[BIN LADEN RECITING IN ARABIC] He’s addressing William Perry, the former secretary of defense under the Clinton administration, in a challenge to man-to-man combat. And he says, here’s what the Muslim youth say to you: Tomorrow, William, you will discover which young man will confront your brethren who've been deceived by their own leaders. And then he moves into a poem:
INTERPRETATION OF OSAMA BIN LADEN POEM: A youth who plunges into the smoke of war, smiling. He hunches forth, staining the blades of lances red. May God not let my eye stray from the most eminent humans, should they fall. As the stallion bears my witness that I hold them back, my stabbing is like the cinders of fire that explode into flame. His vision for himself as a cosmic warrior who can transcend the constraints of time and space and take on the West is nowhere more apparent than in this material. And it’s a material that speaks to cultural memories of glory, honor, of tribal manliness and dignity, broadly writ for Muslim communities.
BOB GARFIELD: There is another tape in which you hear a bunch of mujahedeen milling around the kitchen making breakfast?
FLAGG MILLER: Well, one of the tapes starts and there’s a strange kind of static noise.
[MEN SPEAKING IN ARABIC/TAPPING SOUNDS] There’s some clinking and popping. And then someone says, air, air, air, give it some air. Don't you notice that its voice is weak? It needs air – I mean, with force.
[TAPPING/CLINKING SOUNDS,VOICES] So I'm listening to this, and I'm not sure, kind of – are they pumping something up. Is it some kind of communications balloon? And then the conversation continues, and someone else says, ooh, you see now? Engineers are we. And it turns out it’s a cook, and he’s pumping up a kerosene stove to make eggs. He says, engineers are we, engineers of eggs! And they reflect on the fact that here they are, they've traveled from around the world, they've come to fight this glorious battle, but the battle has not yet begun and there are days in which they're waiting for something to happen. And so, isn't it ironic that here they are, Jihadis in the kitchen?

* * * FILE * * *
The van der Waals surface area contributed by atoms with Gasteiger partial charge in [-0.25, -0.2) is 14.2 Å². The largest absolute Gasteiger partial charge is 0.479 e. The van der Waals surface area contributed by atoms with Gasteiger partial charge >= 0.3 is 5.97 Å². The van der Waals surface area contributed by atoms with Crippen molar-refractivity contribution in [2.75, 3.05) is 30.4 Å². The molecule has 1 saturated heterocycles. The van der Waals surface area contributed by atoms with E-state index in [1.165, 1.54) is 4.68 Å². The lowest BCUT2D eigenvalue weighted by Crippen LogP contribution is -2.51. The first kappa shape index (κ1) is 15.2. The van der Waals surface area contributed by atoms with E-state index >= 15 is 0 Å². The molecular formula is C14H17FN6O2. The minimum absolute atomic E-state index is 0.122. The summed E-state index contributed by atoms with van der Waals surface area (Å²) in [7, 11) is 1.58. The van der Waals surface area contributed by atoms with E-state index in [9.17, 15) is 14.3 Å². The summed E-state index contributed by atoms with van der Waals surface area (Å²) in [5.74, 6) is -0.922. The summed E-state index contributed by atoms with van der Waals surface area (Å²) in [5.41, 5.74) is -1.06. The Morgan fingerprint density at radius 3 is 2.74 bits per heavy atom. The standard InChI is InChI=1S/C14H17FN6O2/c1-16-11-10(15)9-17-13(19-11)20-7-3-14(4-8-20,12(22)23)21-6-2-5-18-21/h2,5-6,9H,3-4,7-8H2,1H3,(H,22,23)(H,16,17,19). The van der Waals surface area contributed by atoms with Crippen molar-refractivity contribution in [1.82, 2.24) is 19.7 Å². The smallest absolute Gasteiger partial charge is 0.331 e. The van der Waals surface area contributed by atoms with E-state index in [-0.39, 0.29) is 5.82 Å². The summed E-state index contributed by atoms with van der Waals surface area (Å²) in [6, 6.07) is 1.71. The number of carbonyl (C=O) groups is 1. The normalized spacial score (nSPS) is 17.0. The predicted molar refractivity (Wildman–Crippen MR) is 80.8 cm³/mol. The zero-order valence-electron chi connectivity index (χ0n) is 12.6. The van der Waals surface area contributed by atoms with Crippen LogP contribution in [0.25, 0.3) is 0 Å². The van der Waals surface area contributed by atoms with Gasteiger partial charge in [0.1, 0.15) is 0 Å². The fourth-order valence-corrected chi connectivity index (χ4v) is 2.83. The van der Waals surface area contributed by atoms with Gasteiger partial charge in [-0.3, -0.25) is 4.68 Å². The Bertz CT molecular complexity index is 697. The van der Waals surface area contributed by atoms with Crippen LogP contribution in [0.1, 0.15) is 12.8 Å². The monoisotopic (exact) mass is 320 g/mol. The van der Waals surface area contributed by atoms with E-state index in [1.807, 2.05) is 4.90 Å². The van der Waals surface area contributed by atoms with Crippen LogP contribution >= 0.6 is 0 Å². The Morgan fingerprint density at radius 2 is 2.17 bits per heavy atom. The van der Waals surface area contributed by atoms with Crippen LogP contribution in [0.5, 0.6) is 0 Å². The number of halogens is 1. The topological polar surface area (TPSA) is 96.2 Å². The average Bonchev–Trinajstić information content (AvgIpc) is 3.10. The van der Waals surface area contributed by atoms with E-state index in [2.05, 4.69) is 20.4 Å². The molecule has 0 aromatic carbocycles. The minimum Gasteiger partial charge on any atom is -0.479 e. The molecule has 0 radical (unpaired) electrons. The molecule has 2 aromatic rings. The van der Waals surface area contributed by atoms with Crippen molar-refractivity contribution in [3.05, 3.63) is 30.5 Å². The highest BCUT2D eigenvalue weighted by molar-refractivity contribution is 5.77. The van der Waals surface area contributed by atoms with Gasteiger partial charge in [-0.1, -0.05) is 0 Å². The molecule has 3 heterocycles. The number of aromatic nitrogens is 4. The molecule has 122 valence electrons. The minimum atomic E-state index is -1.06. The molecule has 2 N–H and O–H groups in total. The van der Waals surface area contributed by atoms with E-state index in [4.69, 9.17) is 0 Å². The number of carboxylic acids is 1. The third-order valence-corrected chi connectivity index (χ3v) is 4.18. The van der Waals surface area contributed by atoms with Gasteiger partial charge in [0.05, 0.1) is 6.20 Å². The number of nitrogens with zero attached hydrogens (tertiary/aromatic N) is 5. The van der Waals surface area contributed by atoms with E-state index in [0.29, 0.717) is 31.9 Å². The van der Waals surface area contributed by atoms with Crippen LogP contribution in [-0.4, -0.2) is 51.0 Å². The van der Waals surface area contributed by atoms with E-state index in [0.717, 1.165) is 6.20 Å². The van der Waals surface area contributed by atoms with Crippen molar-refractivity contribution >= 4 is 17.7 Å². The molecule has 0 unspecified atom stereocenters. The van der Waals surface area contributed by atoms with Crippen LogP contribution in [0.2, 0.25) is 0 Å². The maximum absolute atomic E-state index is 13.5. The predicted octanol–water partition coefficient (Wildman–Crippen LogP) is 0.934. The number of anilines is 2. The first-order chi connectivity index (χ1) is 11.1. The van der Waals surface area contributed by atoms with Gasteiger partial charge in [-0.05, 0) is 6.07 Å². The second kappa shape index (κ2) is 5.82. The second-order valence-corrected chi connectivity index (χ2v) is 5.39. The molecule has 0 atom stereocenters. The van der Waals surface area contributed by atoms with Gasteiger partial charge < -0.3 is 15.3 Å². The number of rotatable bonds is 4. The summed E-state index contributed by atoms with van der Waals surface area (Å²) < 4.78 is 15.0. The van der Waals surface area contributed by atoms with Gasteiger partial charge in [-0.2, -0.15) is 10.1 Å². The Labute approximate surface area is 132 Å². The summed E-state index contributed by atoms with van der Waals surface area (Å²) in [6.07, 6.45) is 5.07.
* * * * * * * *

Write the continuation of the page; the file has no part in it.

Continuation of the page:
BOB GARFIELD: Now, it must be weird for you to see these guys doing such human things, guys who would go on, some, or maybe even many of them, maybe all of them, to be mass murderers. They killed thousands of people in six or seven or eight countries, and you hear them joking around. What is that like to see the human side?
FLAGG MILLER: One of the things these tapes teach us is the complexity of these individuals. And it’s understanding the dynamism of militancy as a creative and adaptive strategy that will better allow us to defeat them. And that can only come through carefully listening to their arguments and understanding how they appeal to listeners as human beings and how they try, as best they can, to portray their more violent vision in sympathetic terms. That’s difficult to listen to, but it’s nevertheless important.
BOB GARFIELD: Well, Flagg, thank you very much.
FLAGG MILLER: Thank you. It was great to talk.
BOB GARFIELD: Flagg Miller is associate professor of Religious Studies at the University of California at Davis.